Celebrating the life of Johnny Thompson.

On March 9th there was an emotional Celebration Of Life for the great Johnny Thompson in Las Vegas, Nevada. The event was beautifully planned and executed; it was apparent that the celebration was masterminded and co-ordinated with loving care by Penn & Teller and Emily Jillette. The Penn & Teller Theater at the Rio Hotel housed the event, and it felt so incredibly correct to gather in a packed, vibrant, and enthusiastic showroom, for our last goodbyes to a great showman. It is easy to be sidetracked by Thompson’s expansive knowledge and “gun for hire” expertise, but his performance skills place him high in the pantheon of magic’s greatest heroes. Johnny and Pam were always scintillating performers in the top league of magical powerhouses.

The rather old fashioned term of “people coming to pay respect” was the exact mood of the group attending the Celebration. There was plenty of love, and friendship in the Theater on the 9th. There were laughter and more than a few tears going on in Vegas, and there was a great deal of respect too. In honesty, I am not one much given to attending Celebration of Life events, but I wanted to be there for this one, and I was proud to represent Vanish Magazine. The only similar Celebration event I attended in Las Vegas was at the memorial for Channing Pollack, and on that occasion, I sat with Johnny Thompson! A photographer and video photographer were present throughout the event, and I understand an official video presentation will eventually available at http://www.tomosoni.co 

Everyone attending the Celebration seemed to have decided to keep the taking of personal photos and videos to a minimum, and for me, this was very welcome. I certainly didn’t take any notes, so, therefore, I am just going to give a very personal and partial recollection of my highlights from the evening.

A diverse and distinguished group of magicians and magic lovers were waiting at the doors of the Penn & Teller Theater when they opened at 4:00 pm. Waiting inside was an elegant dessert and beverage buffet, and even better a large area for the group to mix, mingle and say hi to old friends. Inside the theater was a multimedia presentation of personal photographs that Emily Gillette had collected and assembled. I loved the slideshow. By 5:00 most of the guests had gathered in the showroom. Just as a personal guess I would say about 600 people or so were seated in the theatre for the live presentation. David Copperfield very graciously began the Celebration and set the perfect hosting tone. Matt Franco assumed an MC like role, and he did an excellent job of tying everything together.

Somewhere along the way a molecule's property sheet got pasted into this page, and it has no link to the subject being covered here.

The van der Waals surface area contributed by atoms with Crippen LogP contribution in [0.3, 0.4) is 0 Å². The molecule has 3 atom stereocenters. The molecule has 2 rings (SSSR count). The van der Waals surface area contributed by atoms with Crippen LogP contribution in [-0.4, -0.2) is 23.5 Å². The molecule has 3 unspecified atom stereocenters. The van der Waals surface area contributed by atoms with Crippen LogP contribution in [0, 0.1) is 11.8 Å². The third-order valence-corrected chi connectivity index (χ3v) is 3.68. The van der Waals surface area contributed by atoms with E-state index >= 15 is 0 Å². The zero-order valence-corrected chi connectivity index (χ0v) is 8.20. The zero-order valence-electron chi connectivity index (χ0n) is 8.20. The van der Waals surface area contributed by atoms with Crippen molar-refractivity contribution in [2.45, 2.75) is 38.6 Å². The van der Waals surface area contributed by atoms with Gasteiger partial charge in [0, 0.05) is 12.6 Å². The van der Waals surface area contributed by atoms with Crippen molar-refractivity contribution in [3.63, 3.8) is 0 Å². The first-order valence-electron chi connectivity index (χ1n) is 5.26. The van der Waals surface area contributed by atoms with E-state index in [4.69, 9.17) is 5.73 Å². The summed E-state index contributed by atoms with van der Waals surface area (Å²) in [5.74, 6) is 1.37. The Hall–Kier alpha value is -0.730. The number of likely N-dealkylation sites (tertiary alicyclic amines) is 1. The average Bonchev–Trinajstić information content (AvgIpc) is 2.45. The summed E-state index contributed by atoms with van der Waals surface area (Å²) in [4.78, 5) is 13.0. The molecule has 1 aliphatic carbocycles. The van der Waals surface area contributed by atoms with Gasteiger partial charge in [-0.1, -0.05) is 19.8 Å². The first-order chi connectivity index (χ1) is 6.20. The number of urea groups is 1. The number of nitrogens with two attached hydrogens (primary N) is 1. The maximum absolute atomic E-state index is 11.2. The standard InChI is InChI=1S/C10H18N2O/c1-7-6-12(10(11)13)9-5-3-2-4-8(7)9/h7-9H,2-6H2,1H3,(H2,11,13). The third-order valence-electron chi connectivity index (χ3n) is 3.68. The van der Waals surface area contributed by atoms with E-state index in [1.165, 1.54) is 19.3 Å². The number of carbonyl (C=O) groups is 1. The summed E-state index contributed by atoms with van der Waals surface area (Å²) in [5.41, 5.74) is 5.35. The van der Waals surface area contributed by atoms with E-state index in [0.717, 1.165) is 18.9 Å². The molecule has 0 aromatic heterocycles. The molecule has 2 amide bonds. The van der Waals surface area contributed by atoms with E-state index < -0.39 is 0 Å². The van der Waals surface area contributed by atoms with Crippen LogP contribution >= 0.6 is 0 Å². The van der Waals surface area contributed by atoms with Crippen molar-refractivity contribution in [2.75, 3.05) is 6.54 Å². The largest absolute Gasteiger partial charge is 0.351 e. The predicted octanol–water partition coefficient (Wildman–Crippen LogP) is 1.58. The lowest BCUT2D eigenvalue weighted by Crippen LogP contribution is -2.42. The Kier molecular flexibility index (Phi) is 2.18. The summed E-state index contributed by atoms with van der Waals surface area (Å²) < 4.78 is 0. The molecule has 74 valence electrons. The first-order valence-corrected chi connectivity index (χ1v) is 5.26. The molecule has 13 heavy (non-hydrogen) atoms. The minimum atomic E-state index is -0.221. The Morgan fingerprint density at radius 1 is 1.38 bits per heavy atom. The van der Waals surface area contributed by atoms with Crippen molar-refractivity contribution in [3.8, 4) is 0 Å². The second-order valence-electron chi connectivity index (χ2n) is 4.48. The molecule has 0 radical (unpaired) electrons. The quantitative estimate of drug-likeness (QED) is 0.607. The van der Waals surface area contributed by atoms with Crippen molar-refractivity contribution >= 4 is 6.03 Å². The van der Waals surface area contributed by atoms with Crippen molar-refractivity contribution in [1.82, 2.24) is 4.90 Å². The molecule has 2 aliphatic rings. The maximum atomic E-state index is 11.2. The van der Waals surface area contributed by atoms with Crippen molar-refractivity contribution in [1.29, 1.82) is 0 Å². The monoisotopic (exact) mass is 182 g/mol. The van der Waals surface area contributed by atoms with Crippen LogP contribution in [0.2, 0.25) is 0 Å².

From 5:00 – 7:00 pm The Penn & Teller Theater was alive and blazing with stories and memories. The “kick-off” to the Celebration was the big screen presentation of the classic Tomsoni & Co. act. The crowd adored this footage, and it was a perfect start to the event. As the Celebration continued there were many fine speakers who’s personal anecdotes resounded strongly with the crowd. It was impressive seeing everyone express their powerful emotion, and there was not a single jarring note in the mix. I was particularly impressed by the thoughtful statements made by Mike Caveney and Jeff McBride. An excellent presentation by Jared Kopf, Alpen Nacar, and Paul Vigil was another real highlight

Everything went very smoothly, and the event was everything one could ever have hoped for it to be. For two hours the speakers were all on target with their tributes and stories, and there was a very inclusive guest list of both live and videotaped remembrances to regale the assembled crowd. Amongst other speakers were, The Amazing Randi, Erika Larson. Fielding West, Jamy Ian Smith, Lance Burton, Teller, Alan Bursky, David Magee, and an almost incoherent with tears Penn Jillette were just part of the team who gave eloquent tributes to Mr. Thompson. As you can imagine there was a series of social gatherings after the formal event took place as people gathered to talk. Just as many Johnny Thompson stories were exchanged during this time as had been shared onstage earlier. It was an evening of exceptional magical companionship eventually turning into a beautiful party that I feel Johnny himself would have much enjoyed.

Later that night on the 9th I was lucky enough to be invited on a personal tour of David Copperfield’s amazing magic museum. The tour is conducted tag-team style by David and Chris Kenner and is a delightful journey through magical worlds that they have lovingly re-created into existence. The attention to detail and David and Chris’ careful narration is an awesome experience. One of my seven compadres on the extensive tour was Jamy Ian Swiss, and I spent some time feeling grateful that before Johnny left us, he had found his perfect scribe in Jamy. The publication of Thomson and Swiss’ magnum opus “The Magic of Johnny Thompson” allowed a considerable part of Thompson’s heritage to be preserved intact for future generations to explore. By the time I got to sleep that night, at about 3:45 AM, I realized that tragic as it is when we lose a magical giant like Johnny, it is reassuring to know we have magic collectors, historians, writers and re-constructionists such as Jamy, David & Chris, dedicated to preserving key achievements of our craft for future minds to study. Thanks, guys.

~ by Nick Lewin on May 10, 2019.

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